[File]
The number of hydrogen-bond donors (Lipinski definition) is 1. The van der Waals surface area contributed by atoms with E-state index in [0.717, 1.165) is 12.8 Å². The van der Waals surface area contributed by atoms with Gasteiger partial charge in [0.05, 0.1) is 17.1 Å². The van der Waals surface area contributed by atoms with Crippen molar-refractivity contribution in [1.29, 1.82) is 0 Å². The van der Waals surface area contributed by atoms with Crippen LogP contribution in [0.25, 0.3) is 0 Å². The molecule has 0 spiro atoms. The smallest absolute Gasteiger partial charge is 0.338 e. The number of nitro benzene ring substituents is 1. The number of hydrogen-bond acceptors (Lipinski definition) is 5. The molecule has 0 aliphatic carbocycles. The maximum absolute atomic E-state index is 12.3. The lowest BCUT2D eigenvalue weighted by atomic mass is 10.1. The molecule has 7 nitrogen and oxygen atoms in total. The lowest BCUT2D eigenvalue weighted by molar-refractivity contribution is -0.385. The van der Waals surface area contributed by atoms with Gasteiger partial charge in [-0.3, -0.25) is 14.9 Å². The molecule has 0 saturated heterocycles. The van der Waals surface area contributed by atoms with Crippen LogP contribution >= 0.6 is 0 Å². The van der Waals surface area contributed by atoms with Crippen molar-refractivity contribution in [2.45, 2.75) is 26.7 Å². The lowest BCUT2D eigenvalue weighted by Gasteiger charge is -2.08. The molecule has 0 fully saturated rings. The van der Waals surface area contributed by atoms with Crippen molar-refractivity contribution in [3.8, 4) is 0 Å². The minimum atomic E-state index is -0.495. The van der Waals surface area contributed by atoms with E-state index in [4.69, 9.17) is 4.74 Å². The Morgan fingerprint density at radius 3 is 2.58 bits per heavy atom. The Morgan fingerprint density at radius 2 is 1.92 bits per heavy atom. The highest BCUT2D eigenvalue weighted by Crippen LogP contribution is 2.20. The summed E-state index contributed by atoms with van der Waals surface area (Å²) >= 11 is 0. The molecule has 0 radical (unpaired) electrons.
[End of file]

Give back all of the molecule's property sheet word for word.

The number of hydrogen-bond donors (Lipinski definition) is 1. The van der Waals surface area contributed by atoms with E-state index in [0.717, 1.165) is 12.8 Å². The van der Waals surface area contributed by atoms with Gasteiger partial charge in [0.05, 0.1) is 17.1 Å². The van der Waals surface area contributed by atoms with Crippen molar-refractivity contribution in [1.29, 1.82) is 0 Å². The van der Waals surface area contributed by atoms with Crippen LogP contribution in [0.25, 0.3) is 0 Å². The molecule has 0 spiro atoms. The smallest absolute Gasteiger partial charge is 0.338 e. The number of nitro benzene ring substituents is 1. The number of hydrogen-bond acceptors (Lipinski definition) is 5. The molecule has 0 aliphatic carbocycles. The maximum absolute atomic E-state index is 12.3. The lowest BCUT2D eigenvalue weighted by atomic mass is 10.1. The molecule has 7 nitrogen and oxygen atoms in total. The lowest BCUT2D eigenvalue weighted by molar-refractivity contribution is -0.385. The van der Waals surface area contributed by atoms with Gasteiger partial charge in [-0.3, -0.25) is 14.9 Å². The molecule has 0 saturated heterocycles. The van der Waals surface area contributed by atoms with Crippen LogP contribution >= 0.6 is 0 Å². The van der Waals surface area contributed by atoms with Crippen molar-refractivity contribution in [2.45, 2.75) is 26.7 Å². The lowest BCUT2D eigenvalue weighted by Gasteiger charge is -2.08. The molecule has 0 fully saturated rings. The van der Waals surface area contributed by atoms with Crippen molar-refractivity contribution in [3.8, 4) is 0 Å². The minimum atomic E-state index is -0.495. The van der Waals surface area contributed by atoms with E-state index in [4.69, 9.17) is 4.74 Å². The Morgan fingerprint density at radius 3 is 2.58 bits per heavy atom. The Morgan fingerprint density at radius 2 is 1.92 bits per heavy atom. The highest BCUT2D eigenvalue weighted by Crippen LogP contribution is 2.20. The summed E-state index contributed by atoms with van der Waals surface area (Å²) >= 11 is 0. The molecule has 0 radical (unpaired) electrons.